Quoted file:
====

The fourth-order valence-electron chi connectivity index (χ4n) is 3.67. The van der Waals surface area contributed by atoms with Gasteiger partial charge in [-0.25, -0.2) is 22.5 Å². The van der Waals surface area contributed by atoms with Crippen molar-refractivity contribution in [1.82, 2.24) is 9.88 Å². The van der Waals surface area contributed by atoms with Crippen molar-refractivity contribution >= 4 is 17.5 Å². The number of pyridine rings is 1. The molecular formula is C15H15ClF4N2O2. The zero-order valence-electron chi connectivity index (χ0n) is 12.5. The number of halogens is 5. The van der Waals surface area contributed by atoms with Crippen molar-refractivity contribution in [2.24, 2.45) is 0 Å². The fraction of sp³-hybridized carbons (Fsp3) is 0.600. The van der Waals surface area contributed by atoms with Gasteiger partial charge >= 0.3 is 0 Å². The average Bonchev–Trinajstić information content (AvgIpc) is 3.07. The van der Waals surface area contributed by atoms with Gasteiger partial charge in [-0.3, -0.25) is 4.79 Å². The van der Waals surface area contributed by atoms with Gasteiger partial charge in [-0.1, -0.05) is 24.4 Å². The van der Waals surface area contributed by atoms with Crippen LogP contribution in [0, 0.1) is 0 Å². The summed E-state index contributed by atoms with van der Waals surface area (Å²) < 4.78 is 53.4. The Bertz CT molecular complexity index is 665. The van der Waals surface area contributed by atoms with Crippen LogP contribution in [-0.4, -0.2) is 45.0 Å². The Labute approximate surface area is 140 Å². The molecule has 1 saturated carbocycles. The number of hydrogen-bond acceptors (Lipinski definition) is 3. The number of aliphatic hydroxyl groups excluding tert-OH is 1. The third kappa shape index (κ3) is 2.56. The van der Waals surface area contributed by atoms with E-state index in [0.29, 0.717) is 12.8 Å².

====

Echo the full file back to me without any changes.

The fourth-order valence-electron chi connectivity index (χ4n) is 3.67. The van der Waals surface area contributed by atoms with Gasteiger partial charge in [-0.25, -0.2) is 22.5 Å². The van der Waals surface area contributed by atoms with Crippen molar-refractivity contribution in [1.82, 2.24) is 9.88 Å². The van der Waals surface area contributed by atoms with Crippen molar-refractivity contribution >= 4 is 17.5 Å². The number of pyridine rings is 1. The molecular formula is C15H15ClF4N2O2. The zero-order valence-electron chi connectivity index (χ0n) is 12.5. The number of halogens is 5. The van der Waals surface area contributed by atoms with Crippen molar-refractivity contribution in [2.24, 2.45) is 0 Å². The fraction of sp³-hybridized carbons (Fsp3) is 0.600. The van der Waals surface area contributed by atoms with Gasteiger partial charge >= 0.3 is 0 Å². The average Bonchev–Trinajstić information content (AvgIpc) is 3.07. The van der Waals surface area contributed by atoms with Gasteiger partial charge in [-0.3, -0.25) is 4.79 Å². The van der Waals surface area contributed by atoms with Gasteiger partial charge in [-0.1, -0.05) is 24.4 Å². The van der Waals surface area contributed by atoms with Crippen LogP contribution in [0, 0.1) is 0 Å². The summed E-state index contributed by atoms with van der Waals surface area (Å²) < 4.78 is 53.4. The Bertz CT molecular complexity index is 665. The van der Waals surface area contributed by atoms with Crippen LogP contribution in [-0.4, -0.2) is 45.0 Å². The Labute approximate surface area is 140 Å². The molecule has 1 saturated carbocycles. The number of hydrogen-bond acceptors (Lipinski definition) is 3. The number of aliphatic hydroxyl groups excluding tert-OH is 1. The third kappa shape index (κ3) is 2.56. The van der Waals surface area contributed by atoms with E-state index in [0.29, 0.717) is 12.8 Å².